Push For More Tax Revenue From Life Insurers Seems Unlikely Now
Its looking less and less likely that life insurance products will be targeted as revenue raisers by Congress this year.
Two industry lobbyists, both of whom asked not to be identified, say the atmosphere on Capitol Hill has changed completely in the wake of the national tragedy that struck on Sept. 11.
Prior to the terrorist attack, they agree, the rapidly eroding non-Social Security surplus was setting the stage for an intense partisan battle over where to find revenues to pay for government appropriations.
In particular, they say, there would have been a bitter political conflict over any suggestion by the Bush administration that the Social Security surplus, the so-called “lock box,” be tapped to pay for non-Social Security spending.
But all that has changed now. The lobbyists agree that in the wake of the terrorist tragedy, there is a new bipartisan spirit on Capitol Hill, and a general agreement that the Social Security surplus will be used to create an economic stimulus package and pay for government appropriations.
Indeed, they say, they expect Congress to put together an omnibus appropriations billthat is, one major bill subject to a single up-or-down vote instead of separate votes on every element of government appropriationsand then get out of town.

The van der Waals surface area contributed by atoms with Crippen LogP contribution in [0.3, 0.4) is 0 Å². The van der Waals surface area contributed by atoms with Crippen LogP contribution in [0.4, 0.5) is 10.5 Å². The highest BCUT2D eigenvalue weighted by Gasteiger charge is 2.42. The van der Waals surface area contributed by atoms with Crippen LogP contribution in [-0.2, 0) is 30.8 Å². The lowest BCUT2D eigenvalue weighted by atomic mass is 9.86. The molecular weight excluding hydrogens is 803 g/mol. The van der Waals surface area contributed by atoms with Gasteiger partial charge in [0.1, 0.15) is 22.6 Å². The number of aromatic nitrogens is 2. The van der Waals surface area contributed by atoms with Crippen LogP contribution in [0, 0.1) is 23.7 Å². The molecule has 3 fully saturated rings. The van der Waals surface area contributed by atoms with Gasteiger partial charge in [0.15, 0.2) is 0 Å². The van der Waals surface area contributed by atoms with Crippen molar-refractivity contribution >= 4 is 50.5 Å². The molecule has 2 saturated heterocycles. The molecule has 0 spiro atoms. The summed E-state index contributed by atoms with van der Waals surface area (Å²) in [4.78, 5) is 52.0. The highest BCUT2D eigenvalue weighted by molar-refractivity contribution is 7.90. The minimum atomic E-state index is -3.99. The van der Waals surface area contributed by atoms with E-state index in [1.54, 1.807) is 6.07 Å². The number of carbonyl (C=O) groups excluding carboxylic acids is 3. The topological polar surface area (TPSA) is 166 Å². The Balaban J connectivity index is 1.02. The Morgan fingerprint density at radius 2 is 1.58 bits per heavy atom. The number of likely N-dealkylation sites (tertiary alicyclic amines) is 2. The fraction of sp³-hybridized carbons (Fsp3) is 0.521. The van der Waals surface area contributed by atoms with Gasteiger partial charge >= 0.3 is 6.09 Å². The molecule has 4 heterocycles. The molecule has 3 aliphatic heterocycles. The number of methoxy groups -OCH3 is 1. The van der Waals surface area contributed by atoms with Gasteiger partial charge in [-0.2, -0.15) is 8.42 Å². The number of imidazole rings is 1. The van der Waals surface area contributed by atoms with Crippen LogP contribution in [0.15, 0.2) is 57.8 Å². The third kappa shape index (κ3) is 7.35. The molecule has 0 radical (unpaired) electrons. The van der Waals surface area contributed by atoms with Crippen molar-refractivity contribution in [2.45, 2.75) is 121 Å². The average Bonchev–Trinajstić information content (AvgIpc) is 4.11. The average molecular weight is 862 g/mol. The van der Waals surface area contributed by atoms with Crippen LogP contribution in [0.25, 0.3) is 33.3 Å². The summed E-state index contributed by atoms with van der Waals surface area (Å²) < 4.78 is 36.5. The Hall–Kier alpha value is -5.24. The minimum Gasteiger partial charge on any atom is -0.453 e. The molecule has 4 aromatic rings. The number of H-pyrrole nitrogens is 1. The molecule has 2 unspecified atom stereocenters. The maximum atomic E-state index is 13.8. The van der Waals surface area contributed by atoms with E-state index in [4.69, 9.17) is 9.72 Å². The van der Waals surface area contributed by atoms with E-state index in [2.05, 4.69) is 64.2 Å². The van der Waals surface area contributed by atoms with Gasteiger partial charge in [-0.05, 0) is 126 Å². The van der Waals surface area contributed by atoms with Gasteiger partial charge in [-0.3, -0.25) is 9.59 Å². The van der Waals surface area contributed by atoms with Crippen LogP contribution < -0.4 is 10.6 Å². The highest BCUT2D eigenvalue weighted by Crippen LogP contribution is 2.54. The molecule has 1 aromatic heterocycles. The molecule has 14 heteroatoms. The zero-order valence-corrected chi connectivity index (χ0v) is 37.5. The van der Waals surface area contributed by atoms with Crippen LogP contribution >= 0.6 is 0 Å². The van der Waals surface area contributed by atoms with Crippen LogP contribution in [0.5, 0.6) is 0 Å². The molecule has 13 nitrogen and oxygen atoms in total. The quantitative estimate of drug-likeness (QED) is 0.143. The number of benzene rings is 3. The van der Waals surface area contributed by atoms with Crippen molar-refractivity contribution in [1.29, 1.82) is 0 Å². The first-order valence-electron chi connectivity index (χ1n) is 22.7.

There very likely will not be any revenue raisers in this omnibus approach.
The lobbyists cite two reasons for this. First, they say, Congress wants to maintain unity during a time of national crisis and possible armed conflict. Anything controversial will be put to the side.
Second, they say, Congress is genuinely concerned about the insurance industry, which is working to resolve claims arising from the terrorist attacks.
Although there is no reason to believe life insurers will not be able to pay claims, they say, Congress is not likely to add to the industrys financial burdens at this time.
Before Sept. 11, one lobbyist says, the expectation was that Congress would be in session into December. But now, he says, it looks like Congress may adjourn by mid-October.
Regarding the Sept. 11 terrorist attack, the American Council of Life Insurers, Washington, is examining whether some modest federal legislation might be needed as insurers work to pay claims.
Jack Dolan, a spokesman for ACLI, says that first and foremost, the life insurance industry is financially strong. It does not need any assistance from Capitol Hill to pay death benefits.
There are some legal issues on the table, however, that could arise as life insurers work to pay claims promptly, Dolan says. Life insurers are working with regulators on these issues, he says, and are still evaluating whether federal legislation might be needed.